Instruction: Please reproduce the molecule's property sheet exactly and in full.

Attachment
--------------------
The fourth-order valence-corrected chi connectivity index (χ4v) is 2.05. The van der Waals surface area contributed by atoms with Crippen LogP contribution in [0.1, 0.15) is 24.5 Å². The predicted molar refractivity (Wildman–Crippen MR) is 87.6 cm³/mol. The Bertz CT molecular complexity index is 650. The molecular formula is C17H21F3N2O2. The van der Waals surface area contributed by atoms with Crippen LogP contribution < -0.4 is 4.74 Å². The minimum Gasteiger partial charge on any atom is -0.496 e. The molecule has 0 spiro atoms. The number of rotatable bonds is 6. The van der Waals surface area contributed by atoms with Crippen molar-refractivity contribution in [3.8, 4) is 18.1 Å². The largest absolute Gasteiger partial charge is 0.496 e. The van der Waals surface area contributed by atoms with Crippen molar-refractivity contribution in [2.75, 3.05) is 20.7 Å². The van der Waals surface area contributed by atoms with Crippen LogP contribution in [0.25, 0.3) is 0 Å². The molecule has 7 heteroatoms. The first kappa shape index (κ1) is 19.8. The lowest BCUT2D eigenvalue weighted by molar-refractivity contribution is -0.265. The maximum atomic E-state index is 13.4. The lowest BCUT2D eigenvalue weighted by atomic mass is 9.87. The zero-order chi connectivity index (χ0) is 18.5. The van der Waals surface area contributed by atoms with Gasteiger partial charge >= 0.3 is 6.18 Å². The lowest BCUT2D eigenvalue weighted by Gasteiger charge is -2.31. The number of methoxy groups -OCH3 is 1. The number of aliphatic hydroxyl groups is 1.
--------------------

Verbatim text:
The fourth-order valence-corrected chi connectivity index (χ4v) is 2.05. The van der Waals surface area contributed by atoms with Crippen LogP contribution in [0.1, 0.15) is 24.5 Å². The predicted molar refractivity (Wildman–Crippen MR) is 87.6 cm³/mol. The Bertz CT molecular complexity index is 650. The molecular formula is C17H21F3N2O2. The van der Waals surface area contributed by atoms with Crippen LogP contribution < -0.4 is 4.74 Å². The minimum Gasteiger partial charge on any atom is -0.496 e. The molecule has 0 spiro atoms. The number of rotatable bonds is 6. The van der Waals surface area contributed by atoms with Crippen molar-refractivity contribution in [3.8, 4) is 18.1 Å². The largest absolute Gasteiger partial charge is 0.496 e. The van der Waals surface area contributed by atoms with Crippen molar-refractivity contribution in [2.75, 3.05) is 20.7 Å². The van der Waals surface area contributed by atoms with Crippen LogP contribution in [0.25, 0.3) is 0 Å². The molecule has 7 heteroatoms. The first kappa shape index (κ1) is 19.8. The lowest BCUT2D eigenvalue weighted by molar-refractivity contribution is -0.265. The maximum atomic E-state index is 13.4. The lowest BCUT2D eigenvalue weighted by atomic mass is 9.87. The zero-order chi connectivity index (χ0) is 18.5. The van der Waals surface area contributed by atoms with Gasteiger partial charge >= 0.3 is 6.18 Å². The lowest BCUT2D eigenvalue weighted by Gasteiger charge is -2.31. The number of methoxy groups -OCH3 is 1. The number of aliphatic hydroxyl groups is 1.